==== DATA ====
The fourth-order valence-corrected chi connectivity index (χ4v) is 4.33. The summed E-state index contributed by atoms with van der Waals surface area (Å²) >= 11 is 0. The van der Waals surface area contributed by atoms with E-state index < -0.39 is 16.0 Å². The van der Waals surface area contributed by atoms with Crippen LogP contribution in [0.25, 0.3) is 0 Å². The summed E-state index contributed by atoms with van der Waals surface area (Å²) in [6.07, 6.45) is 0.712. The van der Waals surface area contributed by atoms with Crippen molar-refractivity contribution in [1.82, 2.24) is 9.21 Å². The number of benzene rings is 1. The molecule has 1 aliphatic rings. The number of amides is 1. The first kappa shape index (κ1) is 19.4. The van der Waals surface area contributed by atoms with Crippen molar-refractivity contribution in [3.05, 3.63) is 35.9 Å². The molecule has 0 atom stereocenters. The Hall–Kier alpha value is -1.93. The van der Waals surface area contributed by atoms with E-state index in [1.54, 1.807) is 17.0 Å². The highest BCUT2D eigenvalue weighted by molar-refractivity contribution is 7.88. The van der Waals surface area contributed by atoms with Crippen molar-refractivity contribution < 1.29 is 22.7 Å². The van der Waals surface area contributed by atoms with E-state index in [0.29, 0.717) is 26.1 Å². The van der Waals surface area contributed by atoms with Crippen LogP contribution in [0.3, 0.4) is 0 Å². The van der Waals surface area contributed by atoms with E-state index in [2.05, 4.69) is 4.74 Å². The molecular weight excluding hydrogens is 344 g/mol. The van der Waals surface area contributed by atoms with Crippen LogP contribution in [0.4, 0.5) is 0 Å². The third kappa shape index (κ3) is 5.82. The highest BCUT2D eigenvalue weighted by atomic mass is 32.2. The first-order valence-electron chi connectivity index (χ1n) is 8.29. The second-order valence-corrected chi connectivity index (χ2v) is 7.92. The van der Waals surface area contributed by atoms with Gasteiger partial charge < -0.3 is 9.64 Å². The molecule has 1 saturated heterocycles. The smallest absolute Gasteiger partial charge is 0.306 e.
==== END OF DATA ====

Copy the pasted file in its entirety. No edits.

The fourth-order valence-corrected chi connectivity index (χ4v) is 4.33. The summed E-state index contributed by atoms with van der Waals surface area (Å²) >= 11 is 0. The van der Waals surface area contributed by atoms with E-state index < -0.39 is 16.0 Å². The van der Waals surface area contributed by atoms with Crippen LogP contribution in [0.25, 0.3) is 0 Å². The summed E-state index contributed by atoms with van der Waals surface area (Å²) in [6.07, 6.45) is 0.712. The van der Waals surface area contributed by atoms with Crippen molar-refractivity contribution in [1.82, 2.24) is 9.21 Å². The number of benzene rings is 1. The molecule has 1 aliphatic rings. The number of amides is 1. The first kappa shape index (κ1) is 19.4. The van der Waals surface area contributed by atoms with Crippen molar-refractivity contribution in [3.05, 3.63) is 35.9 Å². The molecule has 0 atom stereocenters. The Hall–Kier alpha value is -1.93. The van der Waals surface area contributed by atoms with E-state index in [1.54, 1.807) is 17.0 Å². The highest BCUT2D eigenvalue weighted by molar-refractivity contribution is 7.88. The van der Waals surface area contributed by atoms with Crippen molar-refractivity contribution < 1.29 is 22.7 Å². The van der Waals surface area contributed by atoms with E-state index in [0.29, 0.717) is 26.1 Å². The van der Waals surface area contributed by atoms with Crippen LogP contribution in [0.3, 0.4) is 0 Å². The van der Waals surface area contributed by atoms with E-state index in [2.05, 4.69) is 4.74 Å². The molecular weight excluding hydrogens is 344 g/mol. The van der Waals surface area contributed by atoms with Crippen LogP contribution in [0.4, 0.5) is 0 Å². The third kappa shape index (κ3) is 5.82. The highest BCUT2D eigenvalue weighted by atomic mass is 32.2. The first-order valence-electron chi connectivity index (χ1n) is 8.29. The second-order valence-corrected chi connectivity index (χ2v) is 7.92. The van der Waals surface area contributed by atoms with Gasteiger partial charge < -0.3 is 9.64 Å². The molecule has 1 saturated heterocycles. The smallest absolute Gasteiger partial charge is 0.306 e.